Hypothalamic–Pituitary and Growth Disorders in Survivors of Childhood Cancer

An Endocrine Society Clinical Practice Guideline

Charles A. Sklar; Zoltan Antal; Wassim Chemaitilly; Laurie E. Cohen; Cecilia Follin; Lillian R. Meacham; M. Hassan Murad

Disclosures

J Clin Endocrinol Metab. 2018;103(8):2761-2784. 

In This Article

Hypogonadotropic Hypogonadism in Childhood Cancer Survivors

Epidemiology, Morbidity, and Mortality

The estimated prevalence of LH/FSH deficiency (LH/FSHD) in childhood cancer survivors is 10.8%.[47] Depending on the age of onset, LH/FSHD may manifest as delayed puberty (absence of signs of puberty after the ages of 13 years in girls and 14 years in boys)[135] or interrupted puberty, or LH/FSHD may manifest during adulthood as amenorrhea (females) or symptoms related to low testosterone (males). Untreated LH/FSHD in older childhood cancer survivors may be associated with adverse cardiovascular and bone health outcomes.[47] Confounders related to the interpretation of low testosterone levels in obese men have complicated the understanding of the true impact of this problem.[47,136]

Etiology

LH/FSHD may occur within the context of panhypopituitarism following the direct anatomical injury of the HP area due to tumor growth or surgery. LH/FSHD may also occur as a late effect of HP axis radiation, especially at doses ≥30 Gy.[47,65,137]

Diagnosis of LH/FSHD in Childhood Cancer Survivors

   4.1 We recommend screening for LH/FSHD in childhood cancer survivors exposed to HP axis radiation at doses ≥30 Gy and in those with a history of tumors or surgery affecting the HP axis region. (1∣⊕⊕⊕O)

   4.2 We advise using the same strategies to diagnose LH/FSHD in childhood cancer survivors as are used in the noncancer population (Table 2). (Ungraded Good Practice Statement)

Evidence. Childhood cancer survivors who are at risk for developing LH/FSHD because of their tumor or treatment history require periodic evaluation of their HP gonadal function.[47,65,137–139] These assessments are important given the potential occurrence of LH/FSHD as a late effect and the rather nonspecific symptoms associated with this deficiency, especially in males.[47,79,136]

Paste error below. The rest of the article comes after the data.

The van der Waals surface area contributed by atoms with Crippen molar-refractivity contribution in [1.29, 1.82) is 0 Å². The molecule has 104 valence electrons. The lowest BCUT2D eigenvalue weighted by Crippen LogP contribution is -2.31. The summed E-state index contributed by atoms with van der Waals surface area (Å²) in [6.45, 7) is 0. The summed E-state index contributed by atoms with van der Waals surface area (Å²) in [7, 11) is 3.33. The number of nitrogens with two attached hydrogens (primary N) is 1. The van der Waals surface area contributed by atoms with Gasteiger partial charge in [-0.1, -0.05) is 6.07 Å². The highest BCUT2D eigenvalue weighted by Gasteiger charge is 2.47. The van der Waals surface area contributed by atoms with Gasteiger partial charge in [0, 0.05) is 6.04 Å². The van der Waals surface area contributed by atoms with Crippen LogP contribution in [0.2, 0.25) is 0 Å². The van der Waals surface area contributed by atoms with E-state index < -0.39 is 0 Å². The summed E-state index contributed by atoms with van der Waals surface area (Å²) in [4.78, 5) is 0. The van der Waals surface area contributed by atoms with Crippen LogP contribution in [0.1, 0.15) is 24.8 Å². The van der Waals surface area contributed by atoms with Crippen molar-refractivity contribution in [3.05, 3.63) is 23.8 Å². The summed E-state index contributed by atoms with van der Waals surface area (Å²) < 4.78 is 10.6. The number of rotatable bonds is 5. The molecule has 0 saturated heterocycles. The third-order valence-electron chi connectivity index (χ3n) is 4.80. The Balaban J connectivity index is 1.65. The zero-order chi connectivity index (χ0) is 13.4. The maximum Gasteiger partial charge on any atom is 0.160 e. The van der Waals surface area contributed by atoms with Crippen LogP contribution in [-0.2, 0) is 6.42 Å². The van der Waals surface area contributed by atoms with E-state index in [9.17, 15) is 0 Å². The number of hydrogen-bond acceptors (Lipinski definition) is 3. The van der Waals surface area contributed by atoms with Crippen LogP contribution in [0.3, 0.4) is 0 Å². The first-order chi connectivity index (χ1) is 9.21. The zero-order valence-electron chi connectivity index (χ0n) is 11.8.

The diagnosis of LH/FSHD in the general pediatric and adolescent population is complicated by the high prevalence of constitutional delay of growth in boys and by the presence of several congenital causes for LH/FSHD such as Kallmann syndrome, pituitary stalk interruption, and midline defects.[140] Although such considerations may pertain to childhood cancer survivors experiencing pubertal delay, exposure to HP axis radiation and the presence of other pituitary deficiencies are generally robust indicators of LH/FSHD.[135] Undetectable, low, or declining serum testosterone levels (males) or undetectable or low estradiol levels (females) in the setting of low or inappropriately normal levels of gonadotropins past 13 years of age in girls and 14 years of age in boys are suggestive of LH/FSHD during adolescence.[135,140] The diagnosis of LH/FSHD in adult childhood cancer survivors follows the same steps as those outlined by the Endocrine Society for the general population.[79] Medical providers should cautiously interpret gonadotropin and sex hormone levels in obese or underweight individuals. It is important to note that childhood cancer survivors exposed to high-dose HP axis radiation, especially in the range ≥50 Gy, are at risk for developing hyperprolactinemia,[65] which may also occur as a side effect of various drugs, especially antipsychotics. Hyperprolactinemia should be ruled out in patients with suspected LH/FSHD, as is the case in the general population.[79]